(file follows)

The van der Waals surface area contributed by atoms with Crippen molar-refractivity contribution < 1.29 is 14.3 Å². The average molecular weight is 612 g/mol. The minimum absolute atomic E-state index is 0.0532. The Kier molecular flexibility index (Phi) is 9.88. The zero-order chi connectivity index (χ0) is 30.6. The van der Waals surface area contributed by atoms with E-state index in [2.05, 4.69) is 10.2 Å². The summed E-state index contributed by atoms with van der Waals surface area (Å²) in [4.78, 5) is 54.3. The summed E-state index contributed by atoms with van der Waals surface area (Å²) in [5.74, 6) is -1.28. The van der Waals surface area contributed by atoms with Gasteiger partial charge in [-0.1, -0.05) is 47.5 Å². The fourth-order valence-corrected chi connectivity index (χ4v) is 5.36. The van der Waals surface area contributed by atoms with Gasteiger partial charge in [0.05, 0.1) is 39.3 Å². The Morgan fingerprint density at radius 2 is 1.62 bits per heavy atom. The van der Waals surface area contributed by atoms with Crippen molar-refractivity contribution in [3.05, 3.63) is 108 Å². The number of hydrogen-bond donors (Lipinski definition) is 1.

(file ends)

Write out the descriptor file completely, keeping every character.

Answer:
The van der Waals surface area contributed by atoms with Crippen molar-refractivity contribution < 1.29 is 14.3 Å². The average molecular weight is 612 g/mol. The minimum absolute atomic E-state index is 0.0532. The Kier molecular flexibility index (Phi) is 9.88. The zero-order chi connectivity index (χ0) is 30.6. The van der Waals surface area contributed by atoms with E-state index in [2.05, 4.69) is 10.2 Å². The summed E-state index contributed by atoms with van der Waals surface area (Å²) in [4.78, 5) is 54.3. The summed E-state index contributed by atoms with van der Waals surface area (Å²) in [5.74, 6) is -1.28. The van der Waals surface area contributed by atoms with Gasteiger partial charge in [-0.1, -0.05) is 47.5 Å². The fourth-order valence-corrected chi connectivity index (χ4v) is 5.36. The van der Waals surface area contributed by atoms with Gasteiger partial charge in [0.05, 0.1) is 39.3 Å². The Morgan fingerprint density at radius 2 is 1.62 bits per heavy atom. The van der Waals surface area contributed by atoms with Crippen molar-refractivity contribution in [3.05, 3.63) is 108 Å². The number of hydrogen-bond donors (Lipinski definition) is 1.